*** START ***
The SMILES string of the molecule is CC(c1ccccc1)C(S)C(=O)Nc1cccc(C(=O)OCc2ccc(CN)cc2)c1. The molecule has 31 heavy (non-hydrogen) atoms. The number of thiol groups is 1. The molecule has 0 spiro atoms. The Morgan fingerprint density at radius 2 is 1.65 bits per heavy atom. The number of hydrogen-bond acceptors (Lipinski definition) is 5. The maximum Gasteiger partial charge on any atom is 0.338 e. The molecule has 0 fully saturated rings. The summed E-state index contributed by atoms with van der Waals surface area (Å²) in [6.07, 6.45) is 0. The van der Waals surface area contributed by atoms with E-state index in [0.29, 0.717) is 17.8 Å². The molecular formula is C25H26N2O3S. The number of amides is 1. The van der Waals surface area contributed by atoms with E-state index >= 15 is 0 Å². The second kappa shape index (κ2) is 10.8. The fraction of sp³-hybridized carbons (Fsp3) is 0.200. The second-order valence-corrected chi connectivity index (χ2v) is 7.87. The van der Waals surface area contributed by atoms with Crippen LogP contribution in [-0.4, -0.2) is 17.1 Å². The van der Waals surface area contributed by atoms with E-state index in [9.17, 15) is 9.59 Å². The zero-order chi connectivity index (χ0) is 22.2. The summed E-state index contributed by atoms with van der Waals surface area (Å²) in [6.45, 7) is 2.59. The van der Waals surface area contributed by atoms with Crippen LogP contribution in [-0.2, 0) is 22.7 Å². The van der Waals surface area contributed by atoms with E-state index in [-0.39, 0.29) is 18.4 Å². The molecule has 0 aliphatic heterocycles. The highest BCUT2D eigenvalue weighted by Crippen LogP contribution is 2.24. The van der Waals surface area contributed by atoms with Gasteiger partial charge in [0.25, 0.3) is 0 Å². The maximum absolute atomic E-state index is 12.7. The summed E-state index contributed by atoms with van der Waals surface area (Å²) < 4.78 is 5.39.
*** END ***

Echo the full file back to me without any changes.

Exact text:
The SMILES string of the molecule is CC(c1ccccc1)C(S)C(=O)Nc1cccc(C(=O)OCc2ccc(CN)cc2)c1. The molecule has 31 heavy (non-hydrogen) atoms. The number of thiol groups is 1. The molecule has 0 spiro atoms. The Morgan fingerprint density at radius 2 is 1.65 bits per heavy atom. The number of hydrogen-bond acceptors (Lipinski definition) is 5. The maximum Gasteiger partial charge on any atom is 0.338 e. The molecule has 0 fully saturated rings. The summed E-state index contributed by atoms with van der Waals surface area (Å²) in [6.07, 6.45) is 0. The van der Waals surface area contributed by atoms with E-state index in [0.29, 0.717) is 17.8 Å². The molecular formula is C25H26N2O3S. The number of amides is 1. The van der Waals surface area contributed by atoms with E-state index >= 15 is 0 Å². The second kappa shape index (κ2) is 10.8. The fraction of sp³-hybridized carbons (Fsp3) is 0.200. The second-order valence-corrected chi connectivity index (χ2v) is 7.87. The van der Waals surface area contributed by atoms with Crippen LogP contribution in [-0.4, -0.2) is 17.1 Å². The van der Waals surface area contributed by atoms with E-state index in [9.17, 15) is 9.59 Å². The zero-order chi connectivity index (χ0) is 22.2. The summed E-state index contributed by atoms with van der Waals surface area (Å²) in [6.45, 7) is 2.59. The van der Waals surface area contributed by atoms with Crippen LogP contribution in [-0.2, 0) is 22.7 Å². The van der Waals surface area contributed by atoms with E-state index in [-0.39, 0.29) is 18.4 Å². The molecule has 0 aliphatic heterocycles. The highest BCUT2D eigenvalue weighted by Crippen LogP contribution is 2.24. The van der Waals surface area contributed by atoms with Gasteiger partial charge in [0.25, 0.3) is 0 Å². The maximum absolute atomic E-state index is 12.7. The summed E-state index contributed by atoms with van der Waals surface area (Å²) < 4.78 is 5.39.